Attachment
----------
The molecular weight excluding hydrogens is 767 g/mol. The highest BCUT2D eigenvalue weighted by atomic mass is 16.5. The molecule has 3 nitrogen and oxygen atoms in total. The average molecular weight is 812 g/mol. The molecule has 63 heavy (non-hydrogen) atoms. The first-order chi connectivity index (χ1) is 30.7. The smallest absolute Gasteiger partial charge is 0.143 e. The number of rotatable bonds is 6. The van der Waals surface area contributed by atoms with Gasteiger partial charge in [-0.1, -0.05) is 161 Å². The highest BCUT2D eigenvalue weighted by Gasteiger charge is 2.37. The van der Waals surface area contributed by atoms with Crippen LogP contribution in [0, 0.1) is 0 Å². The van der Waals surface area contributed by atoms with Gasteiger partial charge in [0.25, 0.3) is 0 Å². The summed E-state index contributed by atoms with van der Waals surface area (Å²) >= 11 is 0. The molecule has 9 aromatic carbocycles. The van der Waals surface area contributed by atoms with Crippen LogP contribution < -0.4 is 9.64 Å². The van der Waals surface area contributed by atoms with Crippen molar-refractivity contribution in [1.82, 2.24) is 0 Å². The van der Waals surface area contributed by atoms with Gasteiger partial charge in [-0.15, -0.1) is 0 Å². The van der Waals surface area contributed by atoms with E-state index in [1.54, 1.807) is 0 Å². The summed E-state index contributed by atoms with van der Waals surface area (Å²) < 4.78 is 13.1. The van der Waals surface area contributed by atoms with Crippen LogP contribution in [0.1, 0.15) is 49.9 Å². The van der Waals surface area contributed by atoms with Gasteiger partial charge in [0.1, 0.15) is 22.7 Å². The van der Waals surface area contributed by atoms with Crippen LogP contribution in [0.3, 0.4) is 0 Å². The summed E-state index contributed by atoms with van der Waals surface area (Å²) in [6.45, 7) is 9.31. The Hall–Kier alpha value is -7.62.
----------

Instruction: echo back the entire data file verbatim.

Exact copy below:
The molecular weight excluding hydrogens is 767 g/mol. The highest BCUT2D eigenvalue weighted by atomic mass is 16.5. The molecule has 3 nitrogen and oxygen atoms in total. The average molecular weight is 812 g/mol. The molecule has 63 heavy (non-hydrogen) atoms. The first-order chi connectivity index (χ1) is 30.7. The smallest absolute Gasteiger partial charge is 0.143 e. The number of rotatable bonds is 6. The van der Waals surface area contributed by atoms with Gasteiger partial charge in [-0.1, -0.05) is 161 Å². The highest BCUT2D eigenvalue weighted by Gasteiger charge is 2.37. The van der Waals surface area contributed by atoms with Crippen LogP contribution in [0, 0.1) is 0 Å². The van der Waals surface area contributed by atoms with Gasteiger partial charge in [0.25, 0.3) is 0 Å². The summed E-state index contributed by atoms with van der Waals surface area (Å²) >= 11 is 0. The molecule has 9 aromatic carbocycles. The van der Waals surface area contributed by atoms with Crippen LogP contribution < -0.4 is 9.64 Å². The van der Waals surface area contributed by atoms with Crippen molar-refractivity contribution in [1.82, 2.24) is 0 Å². The van der Waals surface area contributed by atoms with Gasteiger partial charge in [-0.15, -0.1) is 0 Å². The van der Waals surface area contributed by atoms with E-state index in [1.54, 1.807) is 0 Å². The summed E-state index contributed by atoms with van der Waals surface area (Å²) < 4.78 is 13.1. The van der Waals surface area contributed by atoms with Crippen LogP contribution in [0.1, 0.15) is 49.9 Å². The van der Waals surface area contributed by atoms with Gasteiger partial charge in [0.1, 0.15) is 22.7 Å². The van der Waals surface area contributed by atoms with Crippen LogP contribution in [0.3, 0.4) is 0 Å². The summed E-state index contributed by atoms with van der Waals surface area (Å²) in [6.45, 7) is 9.31. The Hall–Kier alpha value is -7.62.